In the first four articles of this series, I wrote on B.C.’s wildlife management as being headed in the wrong direction, of decision-making processes being transferred to Victoria, decisions made purely for political purposes, and of the preponderance of poorly trained biologists helping lead the parade.
Despite the doom and gloom, there are some things we are doing well. Honestly, we do have many good stories; we just need a whole bunch more.
Wildlife management in the 1980s was headlined by our aerial wolf control programs in the Northern Rockies (Muskwa and Kechika areas). Although some will say this was a low point, it was not.
In those days, our provincial government had the intestinal fortitude and wisdom to listen to hunters, local guide/outfitters, and biologists that all called for wolf reduction programs. The ungulate populations were in steep decline with wolf populations going in the opposite direction.
A multi-year aerial wolf hunt was initiated despite the objections of national and international media and many of our big city environmental cousins. Sensational headlines of the day predicted that this would be the end of the wolf; “they were never to be seen again,” many predicted.
How wrong they were.
Fast forward to now and we are back to the same issues.
Too many wolves and not enough prey for their dinner. This time around, calls for a widely expanded wolf reduction programs are at best, hit and miss. In 2015, government began approving some wolf reduction programs where caribou protection was deemed as being required.
Unfortunately, this program was abruptly stopped when Minister George agreed with some of our more nefarious Environmental Non-Government Organizations (ENGOs) that filed court challenges against the program. Apparently if caribou conservation isn’t important to ENGOs, it is not important to this government.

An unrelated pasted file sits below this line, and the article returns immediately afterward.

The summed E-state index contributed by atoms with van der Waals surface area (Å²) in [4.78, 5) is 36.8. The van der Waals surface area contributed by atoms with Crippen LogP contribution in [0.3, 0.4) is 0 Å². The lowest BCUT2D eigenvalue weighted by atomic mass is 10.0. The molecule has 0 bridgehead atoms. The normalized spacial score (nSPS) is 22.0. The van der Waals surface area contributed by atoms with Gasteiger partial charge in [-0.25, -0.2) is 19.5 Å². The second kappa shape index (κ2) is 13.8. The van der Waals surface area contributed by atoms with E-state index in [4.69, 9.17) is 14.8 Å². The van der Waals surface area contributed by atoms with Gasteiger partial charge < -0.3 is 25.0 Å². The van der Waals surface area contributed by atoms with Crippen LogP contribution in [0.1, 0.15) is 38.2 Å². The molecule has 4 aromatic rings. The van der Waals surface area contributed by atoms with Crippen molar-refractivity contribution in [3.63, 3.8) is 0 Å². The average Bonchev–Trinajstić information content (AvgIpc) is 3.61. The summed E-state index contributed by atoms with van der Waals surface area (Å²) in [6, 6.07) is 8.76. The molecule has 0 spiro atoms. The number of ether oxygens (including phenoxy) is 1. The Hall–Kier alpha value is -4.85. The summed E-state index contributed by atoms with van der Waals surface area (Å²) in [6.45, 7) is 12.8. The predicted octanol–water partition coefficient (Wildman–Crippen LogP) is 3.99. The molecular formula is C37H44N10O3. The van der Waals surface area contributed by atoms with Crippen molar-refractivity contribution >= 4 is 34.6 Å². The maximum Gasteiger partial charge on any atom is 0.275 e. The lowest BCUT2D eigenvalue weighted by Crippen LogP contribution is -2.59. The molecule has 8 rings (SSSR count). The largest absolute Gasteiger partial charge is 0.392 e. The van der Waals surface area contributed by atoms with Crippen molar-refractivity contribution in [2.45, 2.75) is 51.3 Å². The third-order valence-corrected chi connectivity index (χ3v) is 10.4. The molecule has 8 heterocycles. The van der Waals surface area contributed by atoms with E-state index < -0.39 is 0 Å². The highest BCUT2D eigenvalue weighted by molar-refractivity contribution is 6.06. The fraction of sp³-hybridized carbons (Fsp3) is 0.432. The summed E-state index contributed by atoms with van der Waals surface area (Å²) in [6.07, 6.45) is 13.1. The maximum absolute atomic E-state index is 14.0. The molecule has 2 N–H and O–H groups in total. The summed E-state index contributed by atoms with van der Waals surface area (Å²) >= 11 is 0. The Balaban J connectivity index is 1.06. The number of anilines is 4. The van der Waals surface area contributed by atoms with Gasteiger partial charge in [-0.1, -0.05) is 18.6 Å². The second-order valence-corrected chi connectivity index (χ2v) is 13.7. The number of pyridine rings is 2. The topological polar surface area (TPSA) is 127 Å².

In the 1990s, B.C. entered into the Local Resource Management Plan (LRMP) era. Government of the day said this would fix the problems between industry and our environment, bring B.C. into the 21st Century in terms of increasing the amount of land in parks and conservation areas, and ensure we maintained our biodiversity objectives.
Although contentious in the beginning, after 5 to 7 years of meetings and negotiations with stakeholders, with some first nations participation, LRMPs were finalized. Some were officially adopted and fully implemented while others served as “guides.” LRMPs did create greater certainty for industry, and did set aside large areas for new parks, protected, and conservation areas.
One such achievement was the creation of the Muskwa Kechika (MK), where industrial activities such as gas/oil extraction, commercial forestry, and mining were prohibited, as were motorized vehicles in large parts of it.
Along with our wildlife, we do enjoy what the MK created. Just a bit saddening to see the lack of on-the-ground wildlife management activities that now occur, such as regular inventories, winter range enhancements (burning), or predator reduction programs in response to dwindling big game species.
Also, sad to see that today's government decided not to use this model in the creation of new parks in the South Peace and only consult with a couple individuals.